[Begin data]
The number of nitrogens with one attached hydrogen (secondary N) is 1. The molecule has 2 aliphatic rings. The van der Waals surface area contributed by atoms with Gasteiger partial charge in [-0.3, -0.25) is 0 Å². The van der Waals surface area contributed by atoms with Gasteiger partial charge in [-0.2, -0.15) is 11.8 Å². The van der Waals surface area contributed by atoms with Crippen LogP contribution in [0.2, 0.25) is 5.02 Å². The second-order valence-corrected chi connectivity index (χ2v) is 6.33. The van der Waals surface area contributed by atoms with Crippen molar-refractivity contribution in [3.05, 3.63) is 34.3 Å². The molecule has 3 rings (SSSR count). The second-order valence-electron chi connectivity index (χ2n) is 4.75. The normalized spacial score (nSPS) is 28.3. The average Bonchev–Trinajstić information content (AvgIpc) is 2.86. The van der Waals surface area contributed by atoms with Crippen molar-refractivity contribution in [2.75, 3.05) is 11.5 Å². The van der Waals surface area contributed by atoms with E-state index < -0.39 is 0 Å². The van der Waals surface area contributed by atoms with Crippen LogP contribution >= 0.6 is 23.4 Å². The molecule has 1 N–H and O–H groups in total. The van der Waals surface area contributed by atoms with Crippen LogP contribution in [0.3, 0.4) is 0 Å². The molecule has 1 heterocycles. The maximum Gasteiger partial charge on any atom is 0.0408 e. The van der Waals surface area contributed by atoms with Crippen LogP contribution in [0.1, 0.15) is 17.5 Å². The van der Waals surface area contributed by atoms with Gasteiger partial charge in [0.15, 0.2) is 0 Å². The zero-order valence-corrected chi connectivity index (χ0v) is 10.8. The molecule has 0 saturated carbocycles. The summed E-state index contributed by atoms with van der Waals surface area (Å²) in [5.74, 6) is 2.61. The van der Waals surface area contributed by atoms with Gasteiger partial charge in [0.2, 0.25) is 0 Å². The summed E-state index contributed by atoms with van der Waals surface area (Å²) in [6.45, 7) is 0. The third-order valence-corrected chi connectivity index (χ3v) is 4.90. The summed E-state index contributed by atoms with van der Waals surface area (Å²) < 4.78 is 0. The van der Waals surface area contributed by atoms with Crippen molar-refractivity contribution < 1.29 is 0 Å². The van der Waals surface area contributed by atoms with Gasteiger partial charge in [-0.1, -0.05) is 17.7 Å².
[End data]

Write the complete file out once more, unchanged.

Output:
The number of nitrogens with one attached hydrogen (secondary N) is 1. The molecule has 2 aliphatic rings. The van der Waals surface area contributed by atoms with Gasteiger partial charge in [-0.3, -0.25) is 0 Å². The van der Waals surface area contributed by atoms with Gasteiger partial charge in [-0.2, -0.15) is 11.8 Å². The van der Waals surface area contributed by atoms with Crippen LogP contribution in [0.2, 0.25) is 5.02 Å². The second-order valence-corrected chi connectivity index (χ2v) is 6.33. The van der Waals surface area contributed by atoms with Crippen molar-refractivity contribution in [3.05, 3.63) is 34.3 Å². The molecule has 3 rings (SSSR count). The second-order valence-electron chi connectivity index (χ2n) is 4.75. The normalized spacial score (nSPS) is 28.3. The average Bonchev–Trinajstić information content (AvgIpc) is 2.86. The van der Waals surface area contributed by atoms with Crippen molar-refractivity contribution in [2.75, 3.05) is 11.5 Å². The van der Waals surface area contributed by atoms with E-state index < -0.39 is 0 Å². The van der Waals surface area contributed by atoms with Crippen LogP contribution >= 0.6 is 23.4 Å². The molecule has 1 N–H and O–H groups in total. The van der Waals surface area contributed by atoms with Crippen LogP contribution in [0.3, 0.4) is 0 Å². The molecule has 1 heterocycles. The maximum Gasteiger partial charge on any atom is 0.0408 e. The van der Waals surface area contributed by atoms with Crippen LogP contribution in [0.1, 0.15) is 17.5 Å². The van der Waals surface area contributed by atoms with Gasteiger partial charge in [0.15, 0.2) is 0 Å². The zero-order valence-corrected chi connectivity index (χ0v) is 10.8. The molecule has 0 saturated carbocycles. The summed E-state index contributed by atoms with van der Waals surface area (Å²) in [5.74, 6) is 2.61. The van der Waals surface area contributed by atoms with Gasteiger partial charge in [0.2, 0.25) is 0 Å². The summed E-state index contributed by atoms with van der Waals surface area (Å²) in [6.45, 7) is 0. The third-order valence-corrected chi connectivity index (χ3v) is 4.90. The summed E-state index contributed by atoms with van der Waals surface area (Å²) < 4.78 is 0. The van der Waals surface area contributed by atoms with Crippen molar-refractivity contribution < 1.29 is 0 Å². The van der Waals surface area contributed by atoms with Gasteiger partial charge in [-0.1, -0.05) is 17.7 Å².